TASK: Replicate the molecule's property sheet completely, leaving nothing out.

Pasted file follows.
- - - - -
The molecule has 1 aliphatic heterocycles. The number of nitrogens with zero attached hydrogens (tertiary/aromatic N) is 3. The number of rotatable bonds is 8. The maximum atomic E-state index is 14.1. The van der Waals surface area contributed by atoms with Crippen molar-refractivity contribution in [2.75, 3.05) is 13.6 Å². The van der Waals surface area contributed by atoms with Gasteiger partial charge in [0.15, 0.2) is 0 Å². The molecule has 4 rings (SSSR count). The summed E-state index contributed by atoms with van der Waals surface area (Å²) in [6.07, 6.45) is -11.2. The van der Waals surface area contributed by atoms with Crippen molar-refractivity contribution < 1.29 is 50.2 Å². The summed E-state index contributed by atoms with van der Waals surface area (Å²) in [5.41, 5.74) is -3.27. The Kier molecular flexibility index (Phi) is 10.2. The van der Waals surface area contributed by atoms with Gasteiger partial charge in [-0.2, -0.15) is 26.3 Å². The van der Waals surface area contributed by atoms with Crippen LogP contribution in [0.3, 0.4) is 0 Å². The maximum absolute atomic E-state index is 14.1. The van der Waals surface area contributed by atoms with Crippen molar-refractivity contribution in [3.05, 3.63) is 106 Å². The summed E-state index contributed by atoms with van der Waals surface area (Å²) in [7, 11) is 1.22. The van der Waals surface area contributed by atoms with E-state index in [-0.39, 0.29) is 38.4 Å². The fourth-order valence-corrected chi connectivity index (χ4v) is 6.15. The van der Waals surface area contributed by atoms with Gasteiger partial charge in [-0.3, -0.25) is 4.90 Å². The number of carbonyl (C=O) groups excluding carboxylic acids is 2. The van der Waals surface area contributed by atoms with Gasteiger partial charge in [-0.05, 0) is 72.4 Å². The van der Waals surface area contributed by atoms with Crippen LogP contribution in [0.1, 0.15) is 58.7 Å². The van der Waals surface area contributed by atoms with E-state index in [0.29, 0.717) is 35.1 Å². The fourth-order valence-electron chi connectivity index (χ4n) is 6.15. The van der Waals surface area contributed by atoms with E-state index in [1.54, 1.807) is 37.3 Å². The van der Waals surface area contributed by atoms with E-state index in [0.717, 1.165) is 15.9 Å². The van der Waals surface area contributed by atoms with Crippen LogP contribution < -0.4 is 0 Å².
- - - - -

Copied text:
The molecule has 1 aliphatic heterocycles. The number of nitrogens with zero attached hydrogens (tertiary/aromatic N) is 3. The number of rotatable bonds is 8. The maximum atomic E-state index is 14.1. The van der Waals surface area contributed by atoms with Crippen molar-refractivity contribution in [2.75, 3.05) is 13.6 Å². The van der Waals surface area contributed by atoms with Gasteiger partial charge in [0.15, 0.2) is 0 Å². The molecule has 4 rings (SSSR count). The summed E-state index contributed by atoms with van der Waals surface area (Å²) in [6.07, 6.45) is -11.2. The van der Waals surface area contributed by atoms with Crippen molar-refractivity contribution < 1.29 is 50.2 Å². The summed E-state index contributed by atoms with van der Waals surface area (Å²) in [5.41, 5.74) is -3.27. The Kier molecular flexibility index (Phi) is 10.2. The van der Waals surface area contributed by atoms with Gasteiger partial charge in [-0.2, -0.15) is 26.3 Å². The van der Waals surface area contributed by atoms with Crippen LogP contribution in [0.3, 0.4) is 0 Å². The maximum absolute atomic E-state index is 14.1. The van der Waals surface area contributed by atoms with Crippen molar-refractivity contribution in [3.05, 3.63) is 106 Å². The summed E-state index contributed by atoms with van der Waals surface area (Å²) in [7, 11) is 1.22. The van der Waals surface area contributed by atoms with E-state index in [-0.39, 0.29) is 38.4 Å². The fourth-order valence-corrected chi connectivity index (χ4v) is 6.15. The van der Waals surface area contributed by atoms with Gasteiger partial charge in [-0.3, -0.25) is 4.90 Å². The number of carbonyl (C=O) groups excluding carboxylic acids is 2. The van der Waals surface area contributed by atoms with Gasteiger partial charge in [-0.05, 0) is 72.4 Å². The van der Waals surface area contributed by atoms with Crippen LogP contribution in [0.1, 0.15) is 58.7 Å². The van der Waals surface area contributed by atoms with E-state index in [0.29, 0.717) is 35.1 Å². The fourth-order valence-electron chi connectivity index (χ4n) is 6.15. The van der Waals surface area contributed by atoms with E-state index in [1.54, 1.807) is 37.3 Å². The van der Waals surface area contributed by atoms with E-state index in [0.717, 1.165) is 15.9 Å². The van der Waals surface area contributed by atoms with Crippen LogP contribution < -0.4 is 0 Å².